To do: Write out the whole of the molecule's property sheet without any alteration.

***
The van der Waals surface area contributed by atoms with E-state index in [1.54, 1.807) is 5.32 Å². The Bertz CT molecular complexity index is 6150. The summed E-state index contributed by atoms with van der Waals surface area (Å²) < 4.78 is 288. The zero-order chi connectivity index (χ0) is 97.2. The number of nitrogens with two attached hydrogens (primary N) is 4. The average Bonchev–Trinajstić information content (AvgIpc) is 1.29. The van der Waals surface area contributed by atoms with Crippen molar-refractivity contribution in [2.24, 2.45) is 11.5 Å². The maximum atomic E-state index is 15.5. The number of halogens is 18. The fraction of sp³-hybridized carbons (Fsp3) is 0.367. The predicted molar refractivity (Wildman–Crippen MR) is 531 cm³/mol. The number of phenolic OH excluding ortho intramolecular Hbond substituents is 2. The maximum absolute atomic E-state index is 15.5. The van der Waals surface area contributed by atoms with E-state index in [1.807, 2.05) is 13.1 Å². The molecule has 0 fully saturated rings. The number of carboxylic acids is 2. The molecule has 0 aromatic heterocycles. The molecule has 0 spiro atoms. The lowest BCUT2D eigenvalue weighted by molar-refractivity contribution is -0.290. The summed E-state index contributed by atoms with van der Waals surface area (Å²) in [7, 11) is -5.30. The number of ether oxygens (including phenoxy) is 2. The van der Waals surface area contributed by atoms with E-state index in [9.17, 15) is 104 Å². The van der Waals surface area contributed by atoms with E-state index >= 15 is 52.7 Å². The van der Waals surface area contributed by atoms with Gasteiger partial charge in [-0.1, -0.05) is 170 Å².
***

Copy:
The van der Waals surface area contributed by atoms with E-state index in [1.54, 1.807) is 5.32 Å². The Bertz CT molecular complexity index is 6150. The summed E-state index contributed by atoms with van der Waals surface area (Å²) < 4.78 is 288. The zero-order chi connectivity index (χ0) is 97.2. The number of nitrogens with two attached hydrogens (primary N) is 4. The average Bonchev–Trinajstić information content (AvgIpc) is 1.29. The van der Waals surface area contributed by atoms with Crippen molar-refractivity contribution in [2.24, 2.45) is 11.5 Å². The maximum atomic E-state index is 15.5. The number of halogens is 18. The fraction of sp³-hybridized carbons (Fsp3) is 0.367. The predicted molar refractivity (Wildman–Crippen MR) is 531 cm³/mol. The number of phenolic OH excluding ortho intramolecular Hbond substituents is 2. The maximum absolute atomic E-state index is 15.5. The van der Waals surface area contributed by atoms with E-state index in [1.807, 2.05) is 13.1 Å². The molecule has 0 fully saturated rings. The number of carboxylic acids is 2. The molecule has 0 aromatic heterocycles. The molecule has 0 spiro atoms. The lowest BCUT2D eigenvalue weighted by molar-refractivity contribution is -0.290. The summed E-state index contributed by atoms with van der Waals surface area (Å²) in [7, 11) is -5.30. The number of ether oxygens (including phenoxy) is 2. The van der Waals surface area contributed by atoms with E-state index in [9.17, 15) is 104 Å². The van der Waals surface area contributed by atoms with E-state index >= 15 is 52.7 Å². The van der Waals surface area contributed by atoms with Gasteiger partial charge in [-0.1, -0.05) is 170 Å².